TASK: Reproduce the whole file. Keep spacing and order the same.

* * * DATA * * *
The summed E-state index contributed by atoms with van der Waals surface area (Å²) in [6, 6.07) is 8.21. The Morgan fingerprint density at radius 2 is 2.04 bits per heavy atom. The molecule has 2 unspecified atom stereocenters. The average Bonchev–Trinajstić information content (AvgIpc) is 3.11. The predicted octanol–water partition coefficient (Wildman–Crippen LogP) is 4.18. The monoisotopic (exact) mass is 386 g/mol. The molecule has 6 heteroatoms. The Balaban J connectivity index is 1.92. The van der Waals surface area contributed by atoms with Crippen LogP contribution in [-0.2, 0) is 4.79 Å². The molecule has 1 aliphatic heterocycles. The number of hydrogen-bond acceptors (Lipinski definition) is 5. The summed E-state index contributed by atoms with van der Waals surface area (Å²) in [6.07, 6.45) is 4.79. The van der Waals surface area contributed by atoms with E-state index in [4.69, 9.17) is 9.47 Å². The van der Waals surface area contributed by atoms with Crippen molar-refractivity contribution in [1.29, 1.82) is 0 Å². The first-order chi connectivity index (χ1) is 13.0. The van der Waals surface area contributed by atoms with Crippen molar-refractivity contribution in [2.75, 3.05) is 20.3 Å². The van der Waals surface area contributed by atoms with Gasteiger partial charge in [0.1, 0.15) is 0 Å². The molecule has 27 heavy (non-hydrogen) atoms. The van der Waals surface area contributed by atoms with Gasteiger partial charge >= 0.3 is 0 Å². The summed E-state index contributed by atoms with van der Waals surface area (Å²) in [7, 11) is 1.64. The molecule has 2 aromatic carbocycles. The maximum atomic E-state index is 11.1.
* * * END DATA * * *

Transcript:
The summed E-state index contributed by atoms with van der Waals surface area (Å²) in [6, 6.07) is 8.21. The Morgan fingerprint density at radius 2 is 2.04 bits per heavy atom. The molecule has 2 unspecified atom stereocenters. The average Bonchev–Trinajstić information content (AvgIpc) is 3.11. The predicted octanol–water partition coefficient (Wildman–Crippen LogP) is 4.18. The monoisotopic (exact) mass is 386 g/mol. The molecule has 6 heteroatoms. The Balaban J connectivity index is 1.92. The van der Waals surface area contributed by atoms with Crippen LogP contribution in [-0.2, 0) is 4.79 Å². The molecule has 1 aliphatic heterocycles. The number of hydrogen-bond acceptors (Lipinski definition) is 5. The summed E-state index contributed by atoms with van der Waals surface area (Å²) in [6.07, 6.45) is 4.79. The van der Waals surface area contributed by atoms with E-state index in [4.69, 9.17) is 9.47 Å². The van der Waals surface area contributed by atoms with Crippen molar-refractivity contribution in [1.29, 1.82) is 0 Å². The first-order chi connectivity index (χ1) is 13.0. The van der Waals surface area contributed by atoms with Crippen molar-refractivity contribution in [2.75, 3.05) is 20.3 Å². The van der Waals surface area contributed by atoms with Gasteiger partial charge in [0.1, 0.15) is 0 Å². The molecule has 27 heavy (non-hydrogen) atoms. The van der Waals surface area contributed by atoms with Gasteiger partial charge >= 0.3 is 0 Å². The summed E-state index contributed by atoms with van der Waals surface area (Å²) in [7, 11) is 1.64. The molecule has 2 aromatic carbocycles. The maximum atomic E-state index is 11.1.